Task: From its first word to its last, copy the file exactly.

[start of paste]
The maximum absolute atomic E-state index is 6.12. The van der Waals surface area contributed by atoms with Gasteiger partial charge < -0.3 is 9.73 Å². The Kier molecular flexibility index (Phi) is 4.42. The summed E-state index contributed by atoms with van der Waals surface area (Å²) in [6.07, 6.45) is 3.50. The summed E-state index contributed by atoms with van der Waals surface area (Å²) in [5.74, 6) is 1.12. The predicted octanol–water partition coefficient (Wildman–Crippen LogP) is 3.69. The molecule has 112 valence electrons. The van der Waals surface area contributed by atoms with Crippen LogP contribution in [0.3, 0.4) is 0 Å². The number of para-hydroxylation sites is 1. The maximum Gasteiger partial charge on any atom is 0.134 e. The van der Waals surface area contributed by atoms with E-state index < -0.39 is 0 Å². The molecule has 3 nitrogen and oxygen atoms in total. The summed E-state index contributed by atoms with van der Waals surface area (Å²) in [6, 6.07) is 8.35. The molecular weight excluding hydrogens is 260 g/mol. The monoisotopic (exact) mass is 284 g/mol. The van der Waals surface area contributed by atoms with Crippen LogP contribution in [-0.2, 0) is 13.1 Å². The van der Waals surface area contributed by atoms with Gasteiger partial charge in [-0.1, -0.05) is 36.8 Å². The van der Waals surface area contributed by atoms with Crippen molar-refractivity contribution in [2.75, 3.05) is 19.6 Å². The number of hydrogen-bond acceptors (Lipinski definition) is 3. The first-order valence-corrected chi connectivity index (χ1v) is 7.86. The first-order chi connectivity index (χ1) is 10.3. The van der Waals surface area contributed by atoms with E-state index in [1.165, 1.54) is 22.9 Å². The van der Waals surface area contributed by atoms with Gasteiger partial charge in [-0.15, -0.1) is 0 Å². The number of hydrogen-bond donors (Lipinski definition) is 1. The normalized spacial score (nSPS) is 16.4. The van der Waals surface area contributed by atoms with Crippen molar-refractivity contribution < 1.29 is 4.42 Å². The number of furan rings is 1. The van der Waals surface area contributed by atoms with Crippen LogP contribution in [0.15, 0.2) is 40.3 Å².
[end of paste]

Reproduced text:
The maximum absolute atomic E-state index is 6.12. The van der Waals surface area contributed by atoms with Gasteiger partial charge < -0.3 is 9.73 Å². The Kier molecular flexibility index (Phi) is 4.42. The summed E-state index contributed by atoms with van der Waals surface area (Å²) in [6.07, 6.45) is 3.50. The summed E-state index contributed by atoms with van der Waals surface area (Å²) in [5.74, 6) is 1.12. The predicted octanol–water partition coefficient (Wildman–Crippen LogP) is 3.69. The molecule has 112 valence electrons. The van der Waals surface area contributed by atoms with Crippen LogP contribution in [0.3, 0.4) is 0 Å². The number of para-hydroxylation sites is 1. The maximum Gasteiger partial charge on any atom is 0.134 e. The van der Waals surface area contributed by atoms with E-state index < -0.39 is 0 Å². The molecule has 3 nitrogen and oxygen atoms in total. The summed E-state index contributed by atoms with van der Waals surface area (Å²) in [6, 6.07) is 8.35. The molecular weight excluding hydrogens is 260 g/mol. The monoisotopic (exact) mass is 284 g/mol. The van der Waals surface area contributed by atoms with Crippen LogP contribution in [-0.2, 0) is 13.1 Å². The van der Waals surface area contributed by atoms with Gasteiger partial charge in [-0.1, -0.05) is 36.8 Å². The van der Waals surface area contributed by atoms with Crippen molar-refractivity contribution in [2.75, 3.05) is 19.6 Å². The number of hydrogen-bond acceptors (Lipinski definition) is 3. The first-order valence-corrected chi connectivity index (χ1v) is 7.86. The first-order chi connectivity index (χ1) is 10.3. The van der Waals surface area contributed by atoms with E-state index in [1.165, 1.54) is 22.9 Å². The van der Waals surface area contributed by atoms with Gasteiger partial charge in [-0.15, -0.1) is 0 Å². The number of hydrogen-bond donors (Lipinski definition) is 1. The normalized spacial score (nSPS) is 16.4. The van der Waals surface area contributed by atoms with Crippen molar-refractivity contribution < 1.29 is 4.42 Å². The number of furan rings is 1. The van der Waals surface area contributed by atoms with Crippen LogP contribution in [0.15, 0.2) is 40.3 Å².